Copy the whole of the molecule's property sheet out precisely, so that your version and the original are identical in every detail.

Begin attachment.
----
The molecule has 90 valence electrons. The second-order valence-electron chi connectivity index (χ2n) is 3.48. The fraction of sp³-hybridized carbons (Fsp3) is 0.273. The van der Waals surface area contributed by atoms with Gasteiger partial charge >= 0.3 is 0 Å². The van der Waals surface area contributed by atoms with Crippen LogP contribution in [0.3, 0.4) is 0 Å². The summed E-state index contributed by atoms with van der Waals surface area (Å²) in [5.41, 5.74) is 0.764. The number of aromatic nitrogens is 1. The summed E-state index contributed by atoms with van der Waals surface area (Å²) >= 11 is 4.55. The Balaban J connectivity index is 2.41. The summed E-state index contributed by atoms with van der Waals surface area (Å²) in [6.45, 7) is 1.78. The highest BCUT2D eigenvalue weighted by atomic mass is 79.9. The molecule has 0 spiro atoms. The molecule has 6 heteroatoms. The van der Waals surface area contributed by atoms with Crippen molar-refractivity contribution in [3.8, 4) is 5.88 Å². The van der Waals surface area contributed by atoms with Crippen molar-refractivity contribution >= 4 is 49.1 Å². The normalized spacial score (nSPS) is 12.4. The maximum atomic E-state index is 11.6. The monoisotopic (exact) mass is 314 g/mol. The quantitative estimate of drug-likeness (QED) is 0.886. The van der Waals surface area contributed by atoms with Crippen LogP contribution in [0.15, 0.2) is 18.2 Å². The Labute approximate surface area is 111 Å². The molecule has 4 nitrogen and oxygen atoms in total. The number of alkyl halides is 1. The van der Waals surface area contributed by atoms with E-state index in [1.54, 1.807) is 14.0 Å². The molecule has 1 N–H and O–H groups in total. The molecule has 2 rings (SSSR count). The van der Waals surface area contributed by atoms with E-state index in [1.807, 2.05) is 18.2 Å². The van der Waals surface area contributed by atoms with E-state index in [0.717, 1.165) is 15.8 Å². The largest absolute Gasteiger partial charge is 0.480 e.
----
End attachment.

The molecule has 90 valence electrons. The second-order valence-electron chi connectivity index (χ2n) is 3.48. The fraction of sp³-hybridized carbons (Fsp3) is 0.273. The van der Waals surface area contributed by atoms with Gasteiger partial charge >= 0.3 is 0 Å². The van der Waals surface area contributed by atoms with Crippen LogP contribution in [0.3, 0.4) is 0 Å². The summed E-state index contributed by atoms with van der Waals surface area (Å²) in [5.41, 5.74) is 0.764. The number of aromatic nitrogens is 1. The summed E-state index contributed by atoms with van der Waals surface area (Å²) >= 11 is 4.55. The Balaban J connectivity index is 2.41. The summed E-state index contributed by atoms with van der Waals surface area (Å²) in [6.45, 7) is 1.78. The highest BCUT2D eigenvalue weighted by atomic mass is 79.9. The molecule has 0 spiro atoms. The molecule has 6 heteroatoms. The van der Waals surface area contributed by atoms with Crippen molar-refractivity contribution in [3.8, 4) is 5.88 Å². The van der Waals surface area contributed by atoms with Crippen molar-refractivity contribution >= 4 is 49.1 Å². The normalized spacial score (nSPS) is 12.4. The maximum atomic E-state index is 11.6. The monoisotopic (exact) mass is 314 g/mol. The quantitative estimate of drug-likeness (QED) is 0.886. The van der Waals surface area contributed by atoms with Crippen LogP contribution in [0.15, 0.2) is 18.2 Å². The Labute approximate surface area is 111 Å². The molecule has 4 nitrogen and oxygen atoms in total. The number of alkyl halides is 1. The van der Waals surface area contributed by atoms with E-state index in [1.54, 1.807) is 14.0 Å². The molecule has 1 N–H and O–H groups in total. The molecule has 2 rings (SSSR count). The van der Waals surface area contributed by atoms with E-state index in [1.807, 2.05) is 18.2 Å². The van der Waals surface area contributed by atoms with E-state index in [0.717, 1.165) is 15.8 Å². The largest absolute Gasteiger partial charge is 0.480 e.